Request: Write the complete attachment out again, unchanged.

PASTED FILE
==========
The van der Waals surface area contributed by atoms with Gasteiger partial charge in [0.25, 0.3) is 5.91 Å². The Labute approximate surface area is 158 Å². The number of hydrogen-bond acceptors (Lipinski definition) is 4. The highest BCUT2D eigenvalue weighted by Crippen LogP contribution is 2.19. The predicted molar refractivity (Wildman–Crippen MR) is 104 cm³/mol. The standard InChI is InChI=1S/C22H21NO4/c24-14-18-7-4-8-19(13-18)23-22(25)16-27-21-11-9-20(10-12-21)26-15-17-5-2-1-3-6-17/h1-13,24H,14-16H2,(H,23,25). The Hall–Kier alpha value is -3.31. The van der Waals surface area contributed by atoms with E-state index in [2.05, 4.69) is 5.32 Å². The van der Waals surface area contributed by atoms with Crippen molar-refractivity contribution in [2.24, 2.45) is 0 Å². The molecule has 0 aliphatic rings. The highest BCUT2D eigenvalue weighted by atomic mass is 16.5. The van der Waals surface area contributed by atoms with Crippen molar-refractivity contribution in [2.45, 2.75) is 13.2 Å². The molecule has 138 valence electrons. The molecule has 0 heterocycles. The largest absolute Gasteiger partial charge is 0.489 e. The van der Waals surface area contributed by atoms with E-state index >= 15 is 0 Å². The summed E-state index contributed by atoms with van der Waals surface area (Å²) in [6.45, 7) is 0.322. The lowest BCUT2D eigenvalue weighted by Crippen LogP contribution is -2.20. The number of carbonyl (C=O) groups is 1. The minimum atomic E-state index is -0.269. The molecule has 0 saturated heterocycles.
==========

The van der Waals surface area contributed by atoms with Gasteiger partial charge in [0.25, 0.3) is 5.91 Å². The Labute approximate surface area is 158 Å². The number of hydrogen-bond acceptors (Lipinski definition) is 4. The highest BCUT2D eigenvalue weighted by Crippen LogP contribution is 2.19. The predicted molar refractivity (Wildman–Crippen MR) is 104 cm³/mol. The standard InChI is InChI=1S/C22H21NO4/c24-14-18-7-4-8-19(13-18)23-22(25)16-27-21-11-9-20(10-12-21)26-15-17-5-2-1-3-6-17/h1-13,24H,14-16H2,(H,23,25). The Hall–Kier alpha value is -3.31. The van der Waals surface area contributed by atoms with E-state index in [2.05, 4.69) is 5.32 Å². The van der Waals surface area contributed by atoms with Crippen molar-refractivity contribution in [2.24, 2.45) is 0 Å². The molecule has 0 aliphatic rings. The highest BCUT2D eigenvalue weighted by atomic mass is 16.5. The van der Waals surface area contributed by atoms with Crippen molar-refractivity contribution in [2.45, 2.75) is 13.2 Å². The molecule has 138 valence electrons. The molecule has 0 heterocycles. The largest absolute Gasteiger partial charge is 0.489 e. The van der Waals surface area contributed by atoms with E-state index >= 15 is 0 Å². The summed E-state index contributed by atoms with van der Waals surface area (Å²) in [6.45, 7) is 0.322. The lowest BCUT2D eigenvalue weighted by Crippen LogP contribution is -2.20. The number of carbonyl (C=O) groups is 1. The minimum atomic E-state index is -0.269. The molecule has 0 saturated heterocycles.